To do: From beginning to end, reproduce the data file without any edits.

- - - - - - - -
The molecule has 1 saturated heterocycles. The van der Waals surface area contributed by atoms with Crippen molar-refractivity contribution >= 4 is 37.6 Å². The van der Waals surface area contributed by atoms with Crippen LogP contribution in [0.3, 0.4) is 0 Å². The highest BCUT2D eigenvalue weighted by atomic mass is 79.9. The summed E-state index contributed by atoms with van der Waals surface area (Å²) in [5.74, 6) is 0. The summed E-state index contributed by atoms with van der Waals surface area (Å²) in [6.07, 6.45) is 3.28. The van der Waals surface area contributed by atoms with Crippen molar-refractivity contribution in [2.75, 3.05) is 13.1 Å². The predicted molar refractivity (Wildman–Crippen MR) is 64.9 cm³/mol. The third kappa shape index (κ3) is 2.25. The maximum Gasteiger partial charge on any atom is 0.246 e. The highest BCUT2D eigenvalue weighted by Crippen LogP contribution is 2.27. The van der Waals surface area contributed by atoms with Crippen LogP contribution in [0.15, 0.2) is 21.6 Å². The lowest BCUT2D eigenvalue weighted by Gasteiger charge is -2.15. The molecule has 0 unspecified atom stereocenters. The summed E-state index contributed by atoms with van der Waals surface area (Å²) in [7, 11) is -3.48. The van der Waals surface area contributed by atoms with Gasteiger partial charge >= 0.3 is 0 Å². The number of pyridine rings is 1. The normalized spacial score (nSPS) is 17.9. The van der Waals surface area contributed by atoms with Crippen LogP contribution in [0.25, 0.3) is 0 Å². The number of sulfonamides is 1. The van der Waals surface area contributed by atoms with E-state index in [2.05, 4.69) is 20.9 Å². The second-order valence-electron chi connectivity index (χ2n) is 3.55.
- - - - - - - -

The molecule has 1 saturated heterocycles. The van der Waals surface area contributed by atoms with Crippen molar-refractivity contribution >= 4 is 37.6 Å². The van der Waals surface area contributed by atoms with Crippen LogP contribution in [0.3, 0.4) is 0 Å². The highest BCUT2D eigenvalue weighted by atomic mass is 79.9. The summed E-state index contributed by atoms with van der Waals surface area (Å²) in [5.74, 6) is 0. The summed E-state index contributed by atoms with van der Waals surface area (Å²) in [6.07, 6.45) is 3.28. The van der Waals surface area contributed by atoms with Crippen molar-refractivity contribution in [2.75, 3.05) is 13.1 Å². The predicted molar refractivity (Wildman–Crippen MR) is 64.9 cm³/mol. The third kappa shape index (κ3) is 2.25. The maximum Gasteiger partial charge on any atom is 0.246 e. The highest BCUT2D eigenvalue weighted by Crippen LogP contribution is 2.27. The van der Waals surface area contributed by atoms with Crippen LogP contribution in [0.15, 0.2) is 21.6 Å². The lowest BCUT2D eigenvalue weighted by Gasteiger charge is -2.15. The molecule has 0 unspecified atom stereocenters. The summed E-state index contributed by atoms with van der Waals surface area (Å²) in [7, 11) is -3.48. The van der Waals surface area contributed by atoms with Gasteiger partial charge >= 0.3 is 0 Å². The number of pyridine rings is 1. The normalized spacial score (nSPS) is 17.9. The van der Waals surface area contributed by atoms with Crippen LogP contribution in [0.25, 0.3) is 0 Å². The number of sulfonamides is 1. The van der Waals surface area contributed by atoms with E-state index in [2.05, 4.69) is 20.9 Å². The second-order valence-electron chi connectivity index (χ2n) is 3.55.